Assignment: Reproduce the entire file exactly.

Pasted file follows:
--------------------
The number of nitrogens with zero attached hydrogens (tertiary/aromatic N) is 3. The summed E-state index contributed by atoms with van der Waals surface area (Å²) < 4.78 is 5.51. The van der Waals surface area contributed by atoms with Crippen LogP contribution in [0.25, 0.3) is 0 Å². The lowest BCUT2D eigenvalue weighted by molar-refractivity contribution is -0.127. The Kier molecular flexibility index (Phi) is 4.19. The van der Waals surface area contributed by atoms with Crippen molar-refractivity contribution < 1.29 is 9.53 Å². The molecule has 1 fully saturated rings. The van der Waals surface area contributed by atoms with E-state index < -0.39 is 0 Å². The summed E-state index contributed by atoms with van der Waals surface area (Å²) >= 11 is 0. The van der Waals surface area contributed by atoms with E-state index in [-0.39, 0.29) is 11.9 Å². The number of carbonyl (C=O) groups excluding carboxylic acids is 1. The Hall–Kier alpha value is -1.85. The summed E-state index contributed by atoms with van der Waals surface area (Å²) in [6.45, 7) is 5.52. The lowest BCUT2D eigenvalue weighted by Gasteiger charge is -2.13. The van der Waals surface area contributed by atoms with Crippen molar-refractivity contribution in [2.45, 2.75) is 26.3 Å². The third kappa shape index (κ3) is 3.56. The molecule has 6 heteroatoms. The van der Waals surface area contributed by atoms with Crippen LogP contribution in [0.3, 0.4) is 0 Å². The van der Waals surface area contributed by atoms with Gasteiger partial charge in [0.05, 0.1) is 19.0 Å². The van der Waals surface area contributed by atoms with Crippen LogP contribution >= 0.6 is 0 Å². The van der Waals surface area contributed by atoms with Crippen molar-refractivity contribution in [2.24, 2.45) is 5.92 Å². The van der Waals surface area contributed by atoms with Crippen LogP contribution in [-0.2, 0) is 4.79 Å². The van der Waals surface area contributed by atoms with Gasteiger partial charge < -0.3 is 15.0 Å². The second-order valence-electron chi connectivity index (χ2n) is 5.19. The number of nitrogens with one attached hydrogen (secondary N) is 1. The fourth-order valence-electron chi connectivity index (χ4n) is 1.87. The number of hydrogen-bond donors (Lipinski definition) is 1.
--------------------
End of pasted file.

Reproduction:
The number of nitrogens with zero attached hydrogens (tertiary/aromatic N) is 3. The summed E-state index contributed by atoms with van der Waals surface area (Å²) < 4.78 is 5.51. The van der Waals surface area contributed by atoms with Crippen LogP contribution in [0.25, 0.3) is 0 Å². The lowest BCUT2D eigenvalue weighted by molar-refractivity contribution is -0.127. The Kier molecular flexibility index (Phi) is 4.19. The van der Waals surface area contributed by atoms with Crippen molar-refractivity contribution < 1.29 is 9.53 Å². The molecule has 1 fully saturated rings. The van der Waals surface area contributed by atoms with E-state index < -0.39 is 0 Å². The summed E-state index contributed by atoms with van der Waals surface area (Å²) >= 11 is 0. The van der Waals surface area contributed by atoms with E-state index in [-0.39, 0.29) is 11.9 Å². The number of carbonyl (C=O) groups excluding carboxylic acids is 1. The Hall–Kier alpha value is -1.85. The summed E-state index contributed by atoms with van der Waals surface area (Å²) in [6.45, 7) is 5.52. The lowest BCUT2D eigenvalue weighted by Gasteiger charge is -2.13. The van der Waals surface area contributed by atoms with Crippen molar-refractivity contribution in [2.45, 2.75) is 26.3 Å². The third kappa shape index (κ3) is 3.56. The molecule has 6 heteroatoms. The van der Waals surface area contributed by atoms with Crippen LogP contribution in [0.3, 0.4) is 0 Å². The van der Waals surface area contributed by atoms with Gasteiger partial charge in [0.05, 0.1) is 19.0 Å². The van der Waals surface area contributed by atoms with Crippen LogP contribution >= 0.6 is 0 Å². The van der Waals surface area contributed by atoms with Crippen molar-refractivity contribution in [2.24, 2.45) is 5.92 Å². The van der Waals surface area contributed by atoms with Crippen LogP contribution in [-0.2, 0) is 4.79 Å². The van der Waals surface area contributed by atoms with Gasteiger partial charge < -0.3 is 15.0 Å². The second-order valence-electron chi connectivity index (χ2n) is 5.19. The number of nitrogens with one attached hydrogen (secondary N) is 1. The fourth-order valence-electron chi connectivity index (χ4n) is 1.87. The number of hydrogen-bond donors (Lipinski definition) is 1.